06 June 2019
Panelists at the #speakout festival discussed with close involvement of the audience “hot topics” for the younger generation, including nutrition, consumption and mobility. Thomas Schinko participated in the panel “Lifestyle and sustainability: (how) can one combine the two?”. The session was moderated by two editors of the Austrian newspaper KURIER, who organized the event jointly with MuseumsQuartier.
"Our European lifestyle is not sustainable and may eventually escalate the current climate crisis into a climate disaster. If everyone on this planet would live the way we do in Austria, we would need 2.8 planets Earth. Since we don’t have more than one, we all must change – individually and collectively – and better manage our resources. ", said IIASA scientist Schinko during the discussion.
The panel discussed environmental and health benefits from less meat-heavy diets, the effect of current prices not reflecting actual environmental costs on consumption behaviors, as well as national and international tax and subsidy systems, such as the EU's common agricultural policy (CAP). While bottom-up changes in individual behavior will indeed play an important role in the transition towards a more sustainable society, Thomas Schinko pointed out that it is at least as important to change the top-down political and legislative framework conditions. This is in line with what civil society organizations such as FridaysForFuture, ParentsForFuture or ScientistsForFuture are calling for.
The previous day (May 29, 2019) the Austrian Broadcasting Corporation (ORF) featured a TV report "Thema" focusing on climate change – the impacts for today and the future, and what can be done to mitigate the problem. The report highlighted the role of contemporary civil society organizations such as FridaysForFuture in terms of raising broad awareness of this important topic.
Austrian researchers from three different institutions were interviewed, IIASA scientist Thomas Schinko among them. He invited the ORF team to the Mühlviertel region in Upper Austria to observe the implementation of a role-play simulation developed within RISK’s research project RESPECT.
The RESPECT role-play simulation
The overall aim of the role-play simulation is to support decision makers in closing policy-implementation gaps for climate risk management (CRM) in Austria. Furthermore, the role play method allows for a better understanding of the complex risk and decision context, as well as of the risk management measures, their effectiveness and possible positive and negative effects. The simulation also leads to a better mutual understanding of the actors and enables the joint prioritization and bundling of measures.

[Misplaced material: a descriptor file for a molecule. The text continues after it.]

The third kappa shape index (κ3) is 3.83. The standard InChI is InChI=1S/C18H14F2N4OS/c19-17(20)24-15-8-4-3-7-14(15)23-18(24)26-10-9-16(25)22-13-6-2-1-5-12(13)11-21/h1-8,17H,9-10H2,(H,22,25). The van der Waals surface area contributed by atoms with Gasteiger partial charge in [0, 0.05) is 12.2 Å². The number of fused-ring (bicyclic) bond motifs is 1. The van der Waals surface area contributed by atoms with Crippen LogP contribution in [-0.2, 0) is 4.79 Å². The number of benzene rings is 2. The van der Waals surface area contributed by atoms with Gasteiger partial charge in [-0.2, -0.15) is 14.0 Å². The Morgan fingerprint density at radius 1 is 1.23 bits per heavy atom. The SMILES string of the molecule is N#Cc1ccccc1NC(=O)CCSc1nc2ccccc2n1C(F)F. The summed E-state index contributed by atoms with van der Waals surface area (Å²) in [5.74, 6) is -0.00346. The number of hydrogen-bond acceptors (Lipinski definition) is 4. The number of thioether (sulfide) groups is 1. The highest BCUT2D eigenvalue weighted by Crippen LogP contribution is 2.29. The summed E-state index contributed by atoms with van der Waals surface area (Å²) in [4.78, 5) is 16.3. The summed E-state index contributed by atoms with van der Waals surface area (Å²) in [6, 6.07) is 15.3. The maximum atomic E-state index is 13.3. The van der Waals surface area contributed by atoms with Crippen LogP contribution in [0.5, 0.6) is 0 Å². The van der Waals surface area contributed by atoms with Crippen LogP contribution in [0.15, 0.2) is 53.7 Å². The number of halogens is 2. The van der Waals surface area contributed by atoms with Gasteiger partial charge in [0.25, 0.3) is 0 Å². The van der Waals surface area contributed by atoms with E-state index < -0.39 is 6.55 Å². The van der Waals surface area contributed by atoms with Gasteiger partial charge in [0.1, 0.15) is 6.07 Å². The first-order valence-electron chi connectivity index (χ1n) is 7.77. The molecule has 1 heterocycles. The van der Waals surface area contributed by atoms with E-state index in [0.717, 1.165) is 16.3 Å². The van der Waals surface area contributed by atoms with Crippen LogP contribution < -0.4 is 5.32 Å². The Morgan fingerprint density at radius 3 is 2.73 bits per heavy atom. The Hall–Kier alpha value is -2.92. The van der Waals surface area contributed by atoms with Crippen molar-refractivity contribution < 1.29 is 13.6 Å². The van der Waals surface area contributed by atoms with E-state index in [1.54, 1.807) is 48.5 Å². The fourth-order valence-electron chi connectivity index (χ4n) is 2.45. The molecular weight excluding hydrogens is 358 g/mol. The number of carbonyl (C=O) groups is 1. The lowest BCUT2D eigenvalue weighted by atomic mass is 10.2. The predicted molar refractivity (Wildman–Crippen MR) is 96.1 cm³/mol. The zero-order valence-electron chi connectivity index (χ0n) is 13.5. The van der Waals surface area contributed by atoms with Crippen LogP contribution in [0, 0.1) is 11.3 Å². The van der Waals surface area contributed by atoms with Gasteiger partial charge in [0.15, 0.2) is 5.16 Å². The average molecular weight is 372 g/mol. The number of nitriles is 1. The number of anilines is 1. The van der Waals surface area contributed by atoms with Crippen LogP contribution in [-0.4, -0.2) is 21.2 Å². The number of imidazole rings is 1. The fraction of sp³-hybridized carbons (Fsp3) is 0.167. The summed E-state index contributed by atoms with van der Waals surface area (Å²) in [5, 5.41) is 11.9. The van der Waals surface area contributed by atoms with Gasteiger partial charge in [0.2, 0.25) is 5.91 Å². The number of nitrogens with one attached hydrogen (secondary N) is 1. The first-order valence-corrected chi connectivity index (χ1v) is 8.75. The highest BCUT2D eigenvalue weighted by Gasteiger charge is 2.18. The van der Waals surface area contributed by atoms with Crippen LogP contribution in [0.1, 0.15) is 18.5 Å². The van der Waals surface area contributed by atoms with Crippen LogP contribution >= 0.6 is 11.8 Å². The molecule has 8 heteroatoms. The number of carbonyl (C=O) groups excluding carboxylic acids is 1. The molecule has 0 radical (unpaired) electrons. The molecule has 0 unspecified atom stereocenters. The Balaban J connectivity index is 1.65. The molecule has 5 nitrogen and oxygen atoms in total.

The focus of the particular role-play implementation documented in the ORF report was drought risk, one kind of climate-related risk highly relevant for Mühlviertel. In previous years damages resulting from drought events already caused substantial losses in the agricultural and forestry sector. Local actors who also acted as participants in RISK’s role-play simulation vividly described this critical situation in the TV report. The participants rated the role-play simulation as very useful for identifying the often unclear roles and responsibilities in the CRM implementation.
Last edited: 06 June 2019
Leitner., M., Glas, N., Babcicky, P., & Schinko, T. (2019). Klimarisikomanagement (KRM) in Österreich: Bestandsaufnahme der Stakeholder-Landschaft und der Governance-Strukturen für die Klimarisiken Hochwasser & Trockenheit/Dürre. RESPECT Working Paper No.1. Umweltbundesamt, Wegener Zentrum für Klima- und globalen Wandel (Universität Graz), IIASA
Bednarik, P., Bayer, J., Magnuszewski, P., & Dieckmann, U. (2019). A game of common-pool resource management: Effects of communication, risky environment and worldviews. Ecological Economics 156, 287-292. 10.1016/j.ecolecon.2018.10.004.
Lintschnig, M., Schinko, T. , Ortner, S., Kienberger, S, Leitner, M., & Glas, N. (2019). Rollen und Verantwortlichkeiten im lokalen Klimarisikomanagement. Handbuch zum Rollenspiel-Workshop Klimarisikomanagement. Graz, Austria: Wegener Center Verlag. ISBN 978-3-9504501-9-4
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